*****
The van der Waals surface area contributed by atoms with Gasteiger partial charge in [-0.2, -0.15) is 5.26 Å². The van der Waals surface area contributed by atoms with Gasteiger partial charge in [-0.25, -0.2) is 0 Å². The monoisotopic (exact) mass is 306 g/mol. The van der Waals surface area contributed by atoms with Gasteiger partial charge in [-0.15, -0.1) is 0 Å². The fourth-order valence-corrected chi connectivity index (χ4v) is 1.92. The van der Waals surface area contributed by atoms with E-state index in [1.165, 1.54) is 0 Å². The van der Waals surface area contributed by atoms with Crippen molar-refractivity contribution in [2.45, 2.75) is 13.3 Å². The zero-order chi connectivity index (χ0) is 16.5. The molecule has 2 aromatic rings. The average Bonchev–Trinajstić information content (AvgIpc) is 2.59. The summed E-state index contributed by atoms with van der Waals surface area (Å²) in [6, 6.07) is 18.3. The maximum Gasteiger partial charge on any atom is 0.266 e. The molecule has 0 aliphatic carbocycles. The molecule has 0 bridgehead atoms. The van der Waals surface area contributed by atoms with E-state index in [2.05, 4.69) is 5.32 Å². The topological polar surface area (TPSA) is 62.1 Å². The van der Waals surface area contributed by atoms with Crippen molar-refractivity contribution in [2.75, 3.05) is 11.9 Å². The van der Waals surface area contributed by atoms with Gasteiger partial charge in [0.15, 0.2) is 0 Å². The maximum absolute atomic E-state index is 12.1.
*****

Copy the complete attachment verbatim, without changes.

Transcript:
The van der Waals surface area contributed by atoms with Gasteiger partial charge in [-0.2, -0.15) is 5.26 Å². The van der Waals surface area contributed by atoms with Gasteiger partial charge in [-0.25, -0.2) is 0 Å². The monoisotopic (exact) mass is 306 g/mol. The van der Waals surface area contributed by atoms with Gasteiger partial charge in [-0.15, -0.1) is 0 Å². The fourth-order valence-corrected chi connectivity index (χ4v) is 1.92. The van der Waals surface area contributed by atoms with E-state index in [1.165, 1.54) is 0 Å². The van der Waals surface area contributed by atoms with Crippen molar-refractivity contribution in [2.45, 2.75) is 13.3 Å². The zero-order chi connectivity index (χ0) is 16.5. The molecule has 2 aromatic rings. The average Bonchev–Trinajstić information content (AvgIpc) is 2.59. The summed E-state index contributed by atoms with van der Waals surface area (Å²) in [6, 6.07) is 18.3. The maximum Gasteiger partial charge on any atom is 0.266 e. The molecule has 0 aliphatic carbocycles. The molecule has 0 bridgehead atoms. The van der Waals surface area contributed by atoms with E-state index in [2.05, 4.69) is 5.32 Å². The topological polar surface area (TPSA) is 62.1 Å². The van der Waals surface area contributed by atoms with Crippen molar-refractivity contribution in [2.75, 3.05) is 11.9 Å². The van der Waals surface area contributed by atoms with Gasteiger partial charge in [0.15, 0.2) is 0 Å². The maximum absolute atomic E-state index is 12.1.